In Caviezel’s opinion, the first warning signs came when the momentum created by the TOP Nano 21 research programme in the years 2000 to 2003 began to falter. In 2003, the CTI received 93 research proposals in the field of nanotechnology; one year on, that figure had dropped to just 17. Talks are currently underway between the CTI and the Swiss National Science Foundation about a follow-on project and what form that project might take. Everyone in Berne agreed on the urgent need for such a project. In the words of Hans-Joachim Güntherodt: «It’s not enough to increase the number of projects. What we need is a coordinated network.» The Basel-based researcher has a nano-programme in mind «in which everyone can take part: industry, the universities, the Swiss Federal Institute of Technology (ETH) domain and the universities of applied sciences.»

The risks of nanotechnology must be addressed on more than one level

The less palatable potential of nanotechnology was also discussed at the NanoConvention. The focus of current research in this regard is on investigating free nanoparticles. Harald Krug, an Environmental Toxicologist at the Karlsruhe Research Center, is, among other things, researching how nanoparticles are carried into cells. His (provisional) conclusions: «All the studies in the past found no evidence that nanoparticles could penetrate the organism through healthy, undamaged skin. So the skin provides good protection against nanoparticles. «However, the same cannot be said of the lungs, through which the tiny particles can easily get into the human body». In Krug’s opinion therefore, «Inhaled nanoparticles constitute the greatest health hazard.» 

This is because, through the lungs, nanoparticles can spread throughout the body, as has been proved by studies conducted by a team led by Peter Gehr at the Anatomical Institute of the University of Berne. The nanoparticles get into the blood through the epithelial cells which line the lungs and are responsible for the exchange of oxygen between inhaled air and the bloodstream. «Red blood cells then carry them to all kinds of organs – the brain, the liver, the heart», explained Gehr.

Meanwhile, at Empa, the effects of various nanoparticles on cells are being studied in cell cultures. The aim is to devise a quick test procedure which can swiftly and easily measure the toxicity of various nanoparticles. In these studies, Empa researchers led by Arie Bruinink and Peter Wick found that the nanoparticles vary greatly in their toxicity. Next on the agenda for the Empa team is to research what exactly toxic nanoparticles trigger in the cells. With the aid of so-called gene chips, Wick and Bruinink plan to analyse the activity of thousands of genes in order to find out which genetic programme is triggered by the different particles.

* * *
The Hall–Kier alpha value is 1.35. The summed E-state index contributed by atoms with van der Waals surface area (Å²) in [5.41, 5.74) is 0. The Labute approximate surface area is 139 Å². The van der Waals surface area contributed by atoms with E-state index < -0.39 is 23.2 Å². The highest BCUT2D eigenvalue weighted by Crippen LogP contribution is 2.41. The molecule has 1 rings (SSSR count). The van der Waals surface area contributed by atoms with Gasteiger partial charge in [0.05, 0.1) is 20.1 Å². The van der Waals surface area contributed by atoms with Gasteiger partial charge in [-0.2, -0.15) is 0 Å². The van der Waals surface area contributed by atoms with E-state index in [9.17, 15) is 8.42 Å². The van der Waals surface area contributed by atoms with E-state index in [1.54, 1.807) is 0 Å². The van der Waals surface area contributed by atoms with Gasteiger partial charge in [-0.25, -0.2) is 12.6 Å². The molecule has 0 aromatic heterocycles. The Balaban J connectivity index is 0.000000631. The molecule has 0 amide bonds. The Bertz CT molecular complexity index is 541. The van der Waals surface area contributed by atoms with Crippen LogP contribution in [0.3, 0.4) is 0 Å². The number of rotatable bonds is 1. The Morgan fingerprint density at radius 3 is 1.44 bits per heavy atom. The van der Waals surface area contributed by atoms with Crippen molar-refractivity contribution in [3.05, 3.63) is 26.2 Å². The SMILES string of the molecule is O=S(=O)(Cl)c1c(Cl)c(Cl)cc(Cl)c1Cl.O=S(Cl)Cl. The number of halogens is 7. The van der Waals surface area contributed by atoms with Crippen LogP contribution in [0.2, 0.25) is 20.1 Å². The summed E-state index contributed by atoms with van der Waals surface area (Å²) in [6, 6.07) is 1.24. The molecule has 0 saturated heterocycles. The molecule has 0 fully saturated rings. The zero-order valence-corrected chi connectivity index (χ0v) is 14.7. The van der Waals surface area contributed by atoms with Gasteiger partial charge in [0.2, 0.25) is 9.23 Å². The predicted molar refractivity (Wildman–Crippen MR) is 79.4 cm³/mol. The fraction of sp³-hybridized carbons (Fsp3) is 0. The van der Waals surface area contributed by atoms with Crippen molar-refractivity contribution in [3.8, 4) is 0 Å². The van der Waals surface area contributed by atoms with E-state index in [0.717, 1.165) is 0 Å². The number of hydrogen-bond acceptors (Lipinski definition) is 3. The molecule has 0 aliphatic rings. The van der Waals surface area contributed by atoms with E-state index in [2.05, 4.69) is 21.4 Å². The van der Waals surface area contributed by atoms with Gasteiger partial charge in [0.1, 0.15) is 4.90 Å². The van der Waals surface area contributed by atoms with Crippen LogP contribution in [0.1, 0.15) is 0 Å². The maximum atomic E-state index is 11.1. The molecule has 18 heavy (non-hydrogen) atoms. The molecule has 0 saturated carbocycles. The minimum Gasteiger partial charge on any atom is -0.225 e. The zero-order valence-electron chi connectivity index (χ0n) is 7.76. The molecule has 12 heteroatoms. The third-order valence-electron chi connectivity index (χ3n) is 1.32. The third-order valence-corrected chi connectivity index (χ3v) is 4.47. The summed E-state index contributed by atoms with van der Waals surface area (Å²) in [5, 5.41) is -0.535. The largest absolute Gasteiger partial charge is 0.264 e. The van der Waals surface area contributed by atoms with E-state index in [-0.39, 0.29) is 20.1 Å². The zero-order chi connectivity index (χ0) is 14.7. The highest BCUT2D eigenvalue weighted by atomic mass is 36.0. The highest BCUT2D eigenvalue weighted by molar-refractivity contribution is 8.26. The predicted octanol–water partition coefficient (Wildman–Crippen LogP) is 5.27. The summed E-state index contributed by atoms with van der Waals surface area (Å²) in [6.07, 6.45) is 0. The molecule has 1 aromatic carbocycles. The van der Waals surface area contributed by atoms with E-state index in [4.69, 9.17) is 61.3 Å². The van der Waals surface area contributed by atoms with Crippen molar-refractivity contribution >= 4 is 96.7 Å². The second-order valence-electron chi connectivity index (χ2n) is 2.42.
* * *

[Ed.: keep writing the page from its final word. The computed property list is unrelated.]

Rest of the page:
There was also animated debate about how the general public perceives the risks, as risk perception in society influences the innovation process and is therefore just as important as the risks themselves. This explains why the insurance industry, which was represented by Swiss Re among others, makes no distinction between actual and so-called pseudo risks: pseudo risks can cause just as much economic damage as «genuine» risks. This is one of the reasons why the insurance industry often adopts a «wait and see» policy with regard to new technologies.

The need for research is huge

According to Eva Reinhard of the Federal Office of Public Health, there are currently gaps in both knowledge and, more especially, the regulation of nanoparticles. At the moment, nanoparticles are regulated by the Chemicals Act. In future, for instance, the doses in question will have to be re-defined, as the Chemicals Act requires no data on either the size or number of particles, or their surface area – in other words, characteristics which play a crucial role in nanoparticles (and their increased reactivity). Reinhard advocated the labelling of products containing free nanoparticles.

Clearly, the participants in the NanoConvention had plenty to talk about. Empa boss Louis Schlapbach described the convention as a good start to firing up the debate about the pros and cons of nanotechnology. «Anyone who wants to use the opportunities offered by nanotechnology – as does Empa – must acquire the necessary knowledge of both its potential and its possible risks.» This, Schlapbach said, can only be done in an interdisciplinary approach, «as demonstrated by the NanoConvention». Only then, he feels, can the knowledge gained be used in a creative and responsible way, «in order to supply industry with the necessary innovations – and ensure a high standard of living for us all.»

Edited by

Dr. Michael Hagmann, Communications, Tel. +41 44 823 45 92, E-mail

Photos of the event can be obtained from  or Alternatively, they can be downloaded from the website or